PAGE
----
Faced with Staffing and Supply Shortages, Bon Appetit Announces Changes to Cafeteria Operations

In light of national labor shortages, the college’s caterer switches to disposable dishware and delays the Stupe’s opening indefinitely.

By Kaitlin Liebling | News Editor
September 14, 2021
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The swipe machines are having difficulties with the WiFi network leading to longer SAGA lines and wait times at busy periods for meals. Photo: Claire Feeney.

On August 23, an email from Auxiliary Services went out to all students, staff and faculty urging them to remain patient as the college’s food service, Bon Appetit, deals with “serious disruptions due to labor and supply chain shortages” and significant short staffing. The email announced several modifications to normal operations at the Anderson Commons cafeteria and Sam’s café in light of these unexpected challenges.


Auxiliary Services announced that The Stupe restaurant in Lower Beamer, which was planned to reopen this year due to the lightening of COVID-19 protocols, will remain closed indefinitely until new student and full-time employees can be hired and trained. Because none of the few employees already hired could be spared for dishwashing, the staffing shortages have also had an environmental impact.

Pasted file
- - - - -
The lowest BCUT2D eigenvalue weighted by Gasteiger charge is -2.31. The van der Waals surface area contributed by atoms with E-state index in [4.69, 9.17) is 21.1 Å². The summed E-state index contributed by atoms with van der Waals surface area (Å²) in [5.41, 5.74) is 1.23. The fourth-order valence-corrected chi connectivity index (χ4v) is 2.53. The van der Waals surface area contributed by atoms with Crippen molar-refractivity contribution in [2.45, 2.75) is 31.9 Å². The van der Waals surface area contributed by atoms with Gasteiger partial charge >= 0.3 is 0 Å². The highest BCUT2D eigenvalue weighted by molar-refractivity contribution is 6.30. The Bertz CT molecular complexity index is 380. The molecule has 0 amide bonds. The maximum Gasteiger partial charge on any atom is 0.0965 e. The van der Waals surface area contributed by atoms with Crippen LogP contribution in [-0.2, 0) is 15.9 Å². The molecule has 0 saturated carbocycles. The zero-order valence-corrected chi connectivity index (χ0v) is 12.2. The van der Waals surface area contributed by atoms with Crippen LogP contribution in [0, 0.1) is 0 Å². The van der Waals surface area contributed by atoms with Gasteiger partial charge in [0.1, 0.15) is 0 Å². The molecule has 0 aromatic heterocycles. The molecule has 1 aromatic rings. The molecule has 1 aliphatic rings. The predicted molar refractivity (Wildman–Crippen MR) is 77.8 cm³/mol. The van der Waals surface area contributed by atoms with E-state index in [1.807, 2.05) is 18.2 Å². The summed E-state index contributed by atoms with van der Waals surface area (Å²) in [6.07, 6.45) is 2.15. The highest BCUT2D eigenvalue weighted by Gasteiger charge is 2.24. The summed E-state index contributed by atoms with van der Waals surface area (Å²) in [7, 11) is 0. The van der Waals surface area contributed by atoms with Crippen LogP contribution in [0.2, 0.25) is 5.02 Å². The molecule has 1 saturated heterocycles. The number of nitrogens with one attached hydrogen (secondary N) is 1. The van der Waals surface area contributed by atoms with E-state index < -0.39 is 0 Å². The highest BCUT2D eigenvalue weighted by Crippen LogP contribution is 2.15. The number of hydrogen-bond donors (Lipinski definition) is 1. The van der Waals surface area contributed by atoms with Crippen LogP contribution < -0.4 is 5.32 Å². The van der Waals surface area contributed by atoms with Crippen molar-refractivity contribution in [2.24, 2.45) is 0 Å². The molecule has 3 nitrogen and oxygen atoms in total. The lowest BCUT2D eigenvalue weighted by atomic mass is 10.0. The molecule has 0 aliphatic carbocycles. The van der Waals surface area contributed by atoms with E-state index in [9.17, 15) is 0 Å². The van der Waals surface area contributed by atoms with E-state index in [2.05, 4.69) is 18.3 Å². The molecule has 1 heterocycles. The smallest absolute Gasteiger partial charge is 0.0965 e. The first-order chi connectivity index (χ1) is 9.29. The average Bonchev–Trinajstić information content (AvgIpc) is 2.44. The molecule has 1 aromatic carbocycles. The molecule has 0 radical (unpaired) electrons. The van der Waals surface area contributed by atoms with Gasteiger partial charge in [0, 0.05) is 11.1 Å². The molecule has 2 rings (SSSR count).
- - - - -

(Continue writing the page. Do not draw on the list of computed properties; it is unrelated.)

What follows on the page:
“Labor shortages have not allowed us to properly staff our dish room. You will see us using more plastic plates, paper cups and bowls to help alleviate the monumental pressure and work it takes to clean, sort, and stack all of those pieces,” said Raul Delgado, the general manager of Bon Appetit, in the email. “It is not what we want to do, but is what we have to do to ensure we can properly execute our program.”

A letter about the delayed opening of the Stupe posted on the door of Stupe. Photo: Claire Feeney.
The closed kitchen of Stupe. Photo: Claire Feeney

Bon Appetit hired 37 new student employees within the first two weeks of classes, and Delgado said they would ideally have hired 8-10 more if the Stupe was open. But challenges remain as the foodservice needs to hire additional full-time employees after 90% of the staff were furloughed when students were sent home in March 2020